|William James and the Beginnings of Modern Music in Australia|
Sydney: Australian Music Centre 2007
ISBN 9780909168629 129pp
Reviewed by Elizabeth Silsbury
And you thought that all William Garnet James did was write a set (actually three) Australian Christmas Carols to words by John Wheeler and a rousing ballad, The Stock-Rider’s Song and was the ABC’s Director of Music for quite a long time. As David Tunley illustrates, in a typically thorough and eminently readable monograph, there’s much, much more.
The claim of his subtitle is no exaggeration – W G James was one of the most influential figures in Australia’s musical development during the seminal twenties. This little (129 pages) book is big on facts and exudes an air of determination to set the record straight about a basically modest man who (though Tunley is much too discreet to say so) was somewhat overshadowed by the rather more flamboyant figure of Bernard Heinze, born, as was James, in Ballarat.
It may well be that the latter was actually the superior musician. His piano playing, both as soloist in concertos by Arensky, Saint-Saens, Liszt and Montagu Phillips in the Proms under Sir Henry Wood and as accompanist for some of the most distinguished singers of the day, was much admired. His compositions may not have reached the heights he aspired to, but those same carols were sung by hundreds, maybe thousands of choristers around the country, were recorded by the SSO and a handpicked choir under the World Record Club label and attracted an approving notice from the music critic of The Times, London. (The Adelaide Choral Society sang and recorded them. Peter Narroway conducted, yours truly accompanied.)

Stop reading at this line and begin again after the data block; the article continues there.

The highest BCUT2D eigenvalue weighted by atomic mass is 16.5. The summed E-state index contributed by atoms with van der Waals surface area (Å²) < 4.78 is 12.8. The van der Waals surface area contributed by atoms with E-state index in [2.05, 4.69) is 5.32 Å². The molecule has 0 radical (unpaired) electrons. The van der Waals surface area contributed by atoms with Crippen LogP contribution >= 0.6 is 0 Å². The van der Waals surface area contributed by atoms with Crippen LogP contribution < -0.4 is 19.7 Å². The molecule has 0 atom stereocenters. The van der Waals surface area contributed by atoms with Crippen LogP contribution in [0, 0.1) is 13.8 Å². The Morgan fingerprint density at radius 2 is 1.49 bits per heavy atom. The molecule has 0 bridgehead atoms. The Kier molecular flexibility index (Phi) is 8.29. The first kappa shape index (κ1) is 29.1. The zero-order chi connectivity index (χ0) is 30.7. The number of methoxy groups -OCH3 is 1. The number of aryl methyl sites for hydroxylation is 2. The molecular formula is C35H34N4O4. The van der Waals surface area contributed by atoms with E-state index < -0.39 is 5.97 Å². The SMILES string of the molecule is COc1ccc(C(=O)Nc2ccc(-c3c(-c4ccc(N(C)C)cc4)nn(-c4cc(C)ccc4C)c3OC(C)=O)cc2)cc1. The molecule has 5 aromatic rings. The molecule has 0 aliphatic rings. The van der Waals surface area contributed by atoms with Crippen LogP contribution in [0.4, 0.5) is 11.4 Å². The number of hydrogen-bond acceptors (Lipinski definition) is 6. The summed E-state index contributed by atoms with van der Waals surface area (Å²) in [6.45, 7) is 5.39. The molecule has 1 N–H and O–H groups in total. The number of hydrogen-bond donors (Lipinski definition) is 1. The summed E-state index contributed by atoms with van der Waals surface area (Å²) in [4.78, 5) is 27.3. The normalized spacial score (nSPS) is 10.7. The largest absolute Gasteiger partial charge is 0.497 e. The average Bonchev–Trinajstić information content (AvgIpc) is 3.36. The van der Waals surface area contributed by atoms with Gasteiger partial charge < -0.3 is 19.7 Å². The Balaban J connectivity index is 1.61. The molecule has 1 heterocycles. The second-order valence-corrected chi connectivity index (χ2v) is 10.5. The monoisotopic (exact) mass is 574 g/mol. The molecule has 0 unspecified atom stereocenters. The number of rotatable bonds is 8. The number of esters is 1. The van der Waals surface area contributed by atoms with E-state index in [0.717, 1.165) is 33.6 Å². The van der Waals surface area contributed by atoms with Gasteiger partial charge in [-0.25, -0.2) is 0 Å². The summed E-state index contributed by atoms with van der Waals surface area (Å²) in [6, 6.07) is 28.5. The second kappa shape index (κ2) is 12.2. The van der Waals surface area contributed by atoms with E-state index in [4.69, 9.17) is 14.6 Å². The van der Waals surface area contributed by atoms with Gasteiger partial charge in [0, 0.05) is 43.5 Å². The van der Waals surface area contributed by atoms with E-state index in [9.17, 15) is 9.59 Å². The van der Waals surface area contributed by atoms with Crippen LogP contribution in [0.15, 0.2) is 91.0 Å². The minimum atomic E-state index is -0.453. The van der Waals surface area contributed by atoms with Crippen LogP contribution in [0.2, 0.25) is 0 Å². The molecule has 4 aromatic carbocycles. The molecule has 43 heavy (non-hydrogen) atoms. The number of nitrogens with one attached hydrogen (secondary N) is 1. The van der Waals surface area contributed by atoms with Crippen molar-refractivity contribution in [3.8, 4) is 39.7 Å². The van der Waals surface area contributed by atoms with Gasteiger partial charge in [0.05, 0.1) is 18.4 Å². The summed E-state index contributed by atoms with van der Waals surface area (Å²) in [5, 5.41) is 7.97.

The story of his early years as a gifted child in Ballarat and Melbourne, his move to London in 1913 aged 21 and rapid acceptance into the musical elite of the city is well told. The litany of famous names he was hobnobbing with before he turned 30 is supplemented by the comprehensive index, reading like a musical Who’s Who of not just Australian ex-pats, not just English, but the world’s cream of singers and violinists.
Ten years later he returned home for the first time to introduce his beautiful, cultured, sophisticated, multi-lingual Russian-born soprano wife Saffo Arnav and their baby to his country. Tunley is most restrained. “Melbourne was ready to greet these celebrities with open arms.” I bet.
Tunley resists the temptation to dwell on Saffa’s story – and so must I. Read the lines about her and between them for yourself, and share her anguish – to follow her own career or stand by her man and their children? There’s a play in there.
Eventually the James family settled in Melbourne.
W.G. appears as a team player, sufficiently secure in his own self-esteem to work in tandem with more precious egos as long as the aims were compatible. With hindsight, establishing what became the Australian Broadcasting Commission and the state orchestras attached to it until quite recently appears almost as something pre-ordained. But the right people had to be in the right places at the the right times for it to happen.
W.G.James was in the forefront of those people. Tunley’s big-little book proves it.